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Fri, Jan. 24

Sheahan joins call for special counsel
Arizona sheriff's demand probe of AG Holder's role in gunrunning

Mohave County Sheriff Tom Sheahan<br>Photo by: STEPHANIE FERNANDEZ/Cronkite News Service

Mohave County Sheriff Tom Sheahan<br>Photo by: STEPHANIE FERNANDEZ/Cronkite News Service

PHOENIX - Ten Arizona sheriffs demanded on Friday that a special counsel be appointed to investigate the roles of U.S. Attorney General Eric Holder and other top administration officials in a gunrunning probe that allowed weapons to find their way into criminals' hands.

"All of this doesn't smell right," said Pinal County Sheriff Paul Babeu, joined by several other sheriffs at a news conference outside the State Capitol. "I believe that this is a much larger scandal than anything that took place at Watergate."

The sheriffs called for Holder and other top Department of Justice officials to take responsibility for allowing 2,000 guns to be obtained by Mexican drug cartels and other criminals. During Operation Fast and Furious, agents allowed middlemen, known as straw buyers, to illegally purchase guns in hopes of tracking them once they reached other members of criminal networks.

The investigation came under fire after U.S. Border Patrol agent Brian Terry was killed in a shootout last year north of Nogales and two assault rifles purchased during the operation were recovered at the scene.

"We've been betrayed by our government in Washington, D.C., and we need answers," Mohave County Sheriff Tom Sheahan said.

Two congressmen, Rep. Darrell Issa, R-Calif., and Sen. Charles Grassley, R-Iowa, have accused Holder of giving misleading testimony before a House committee earlier this year. The congressmen said Holder knew details of Fast and Furious far earlier than the attorney general indicated.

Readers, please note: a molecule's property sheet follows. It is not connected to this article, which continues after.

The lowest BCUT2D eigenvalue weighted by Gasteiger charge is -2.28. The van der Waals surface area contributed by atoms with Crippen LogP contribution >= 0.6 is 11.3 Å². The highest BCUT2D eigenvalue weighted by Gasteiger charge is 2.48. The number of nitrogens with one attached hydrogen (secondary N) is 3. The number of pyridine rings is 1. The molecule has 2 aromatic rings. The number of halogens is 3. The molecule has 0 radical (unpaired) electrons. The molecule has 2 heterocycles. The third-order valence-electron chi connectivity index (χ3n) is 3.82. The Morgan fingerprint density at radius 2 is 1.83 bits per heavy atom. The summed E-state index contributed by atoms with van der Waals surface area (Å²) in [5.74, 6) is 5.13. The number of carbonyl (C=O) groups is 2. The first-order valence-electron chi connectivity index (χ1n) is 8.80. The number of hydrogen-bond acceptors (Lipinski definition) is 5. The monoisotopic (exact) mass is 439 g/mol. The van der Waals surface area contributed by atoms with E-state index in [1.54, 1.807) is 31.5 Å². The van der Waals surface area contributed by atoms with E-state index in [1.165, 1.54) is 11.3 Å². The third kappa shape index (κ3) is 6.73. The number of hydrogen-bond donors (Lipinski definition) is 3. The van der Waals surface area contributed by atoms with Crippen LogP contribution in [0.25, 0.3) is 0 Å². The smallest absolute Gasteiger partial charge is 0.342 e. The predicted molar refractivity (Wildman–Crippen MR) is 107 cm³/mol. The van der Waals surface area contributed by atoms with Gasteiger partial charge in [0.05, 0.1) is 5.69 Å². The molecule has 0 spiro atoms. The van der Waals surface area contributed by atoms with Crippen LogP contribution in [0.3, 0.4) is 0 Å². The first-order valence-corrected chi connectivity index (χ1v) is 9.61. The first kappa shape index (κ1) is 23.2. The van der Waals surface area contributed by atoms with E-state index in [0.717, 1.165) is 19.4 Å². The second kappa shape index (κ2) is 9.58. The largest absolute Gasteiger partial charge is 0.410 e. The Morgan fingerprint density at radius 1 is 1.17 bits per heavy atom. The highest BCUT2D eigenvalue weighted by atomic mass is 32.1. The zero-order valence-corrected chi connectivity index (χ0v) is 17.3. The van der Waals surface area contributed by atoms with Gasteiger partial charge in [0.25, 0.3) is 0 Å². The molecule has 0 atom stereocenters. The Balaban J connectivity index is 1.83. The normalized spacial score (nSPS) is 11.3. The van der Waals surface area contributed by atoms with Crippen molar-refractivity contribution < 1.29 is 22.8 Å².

Earlier this year, Kenneth Melson, acting director of the Bureau of Alcohol, Tobacco, Firearms and Explosives, was reassigned within the Justice Department. Dennis Burke, the U.S. attorney for the District of Arizona, resigned.

These are clues that something bigger is going on, Babeu said.

"We're demanding the truth from our government because you put my deputies and the police officers of our state and the Southwest in harm's way, and that is not forgivable," he said.

Noting that 1,500 of the guns remain unaccounted for, the sheriffs said the operation left American law officers facing well-armed criminals.

"Any reasonable person would know that if you give weapons to violent, dangerous people that they are going to use them," Yavapai County Sheriff Scott Mascher said. "And that's obviously what happened." Allowing those guns to be purchased by straw buyers has been a "dishonor" to American law enforcement, said La Paz County Sheriff Don Lowery.

"We are stopping vehicles with high-powered weapons," he said. "And with the budget the way it is we can't afford to buy weapons that match what these guys have."

Cochise County Sheriff Larry Dever said Burke and other officials have been made scapegoats.

"Whoever made these decisions is well above his pay grade," Dever said. "Who it is needs to be accountable, and that's all we're asking."

Babeu said President Barack Obama owes it to America and Mexico to investigate Holder's role.

"When someone drives a getaway car, they are accessory to the crime and prosecuted by the main perp," Babeu said. "How can we not look at our own government in the same fashion?"

A White House representative referred a reporter to Obama's remarks Thursday in which he expressed confidence in Holder and in the process of determining accountability.

"He's indicated that he was not aware of what was happening in Fast and Furious; certainly I was not," Obama said at a news conference. "And I think both he and I would have been very unhappy if somebody had suggested that guns were allowed to pass through that could have been prevented by the United States of America."

A news release prepared by Babeu's office listed 10 of the state's 15 sheriffs as supporters of the call for a special counsel. Sheriffs Joe Arpaio of Maricopa County and Clarence Dupnik of Pima County weren't among them, and representatives of their offices declined to say why.

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